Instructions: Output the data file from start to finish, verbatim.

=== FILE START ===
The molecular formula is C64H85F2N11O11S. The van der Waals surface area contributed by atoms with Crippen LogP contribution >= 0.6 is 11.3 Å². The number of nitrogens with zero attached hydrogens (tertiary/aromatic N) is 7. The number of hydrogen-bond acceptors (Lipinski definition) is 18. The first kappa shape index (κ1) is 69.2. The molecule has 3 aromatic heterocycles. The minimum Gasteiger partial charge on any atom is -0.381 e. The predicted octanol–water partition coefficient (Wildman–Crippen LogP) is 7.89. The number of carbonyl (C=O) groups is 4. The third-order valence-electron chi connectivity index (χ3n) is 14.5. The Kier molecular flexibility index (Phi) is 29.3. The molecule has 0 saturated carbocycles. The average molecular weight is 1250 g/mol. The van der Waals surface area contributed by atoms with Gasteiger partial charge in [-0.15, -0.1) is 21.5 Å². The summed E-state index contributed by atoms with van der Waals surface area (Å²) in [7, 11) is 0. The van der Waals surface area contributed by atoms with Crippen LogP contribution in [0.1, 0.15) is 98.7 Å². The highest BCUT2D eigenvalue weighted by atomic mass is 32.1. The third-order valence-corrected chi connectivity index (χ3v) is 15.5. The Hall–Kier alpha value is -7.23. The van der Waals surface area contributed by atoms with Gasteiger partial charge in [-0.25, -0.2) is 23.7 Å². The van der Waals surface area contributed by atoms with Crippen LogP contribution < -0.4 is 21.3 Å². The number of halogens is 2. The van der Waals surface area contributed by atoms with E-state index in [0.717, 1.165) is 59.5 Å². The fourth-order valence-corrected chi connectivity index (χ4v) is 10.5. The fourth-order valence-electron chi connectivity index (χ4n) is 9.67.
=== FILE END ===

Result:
The molecular formula is C64H85F2N11O11S. The van der Waals surface area contributed by atoms with Crippen LogP contribution >= 0.6 is 11.3 Å². The number of nitrogens with zero attached hydrogens (tertiary/aromatic N) is 7. The number of hydrogen-bond acceptors (Lipinski definition) is 18. The first kappa shape index (κ1) is 69.2. The molecule has 3 aromatic heterocycles. The minimum Gasteiger partial charge on any atom is -0.381 e. The predicted octanol–water partition coefficient (Wildman–Crippen LogP) is 7.89. The number of carbonyl (C=O) groups is 4. The third-order valence-electron chi connectivity index (χ3n) is 14.5. The Kier molecular flexibility index (Phi) is 29.3. The molecule has 0 saturated carbocycles. The average molecular weight is 1250 g/mol. The van der Waals surface area contributed by atoms with Gasteiger partial charge in [-0.15, -0.1) is 21.5 Å². The summed E-state index contributed by atoms with van der Waals surface area (Å²) in [7, 11) is 0. The van der Waals surface area contributed by atoms with Crippen LogP contribution in [0.1, 0.15) is 98.7 Å². The highest BCUT2D eigenvalue weighted by atomic mass is 32.1. The third-order valence-corrected chi connectivity index (χ3v) is 15.5. The Hall–Kier alpha value is -7.23. The van der Waals surface area contributed by atoms with Gasteiger partial charge in [-0.25, -0.2) is 23.7 Å². The van der Waals surface area contributed by atoms with Crippen LogP contribution < -0.4 is 21.3 Å². The number of halogens is 2. The van der Waals surface area contributed by atoms with E-state index in [0.717, 1.165) is 59.5 Å². The fourth-order valence-corrected chi connectivity index (χ4v) is 10.5. The fourth-order valence-electron chi connectivity index (χ4n) is 9.67.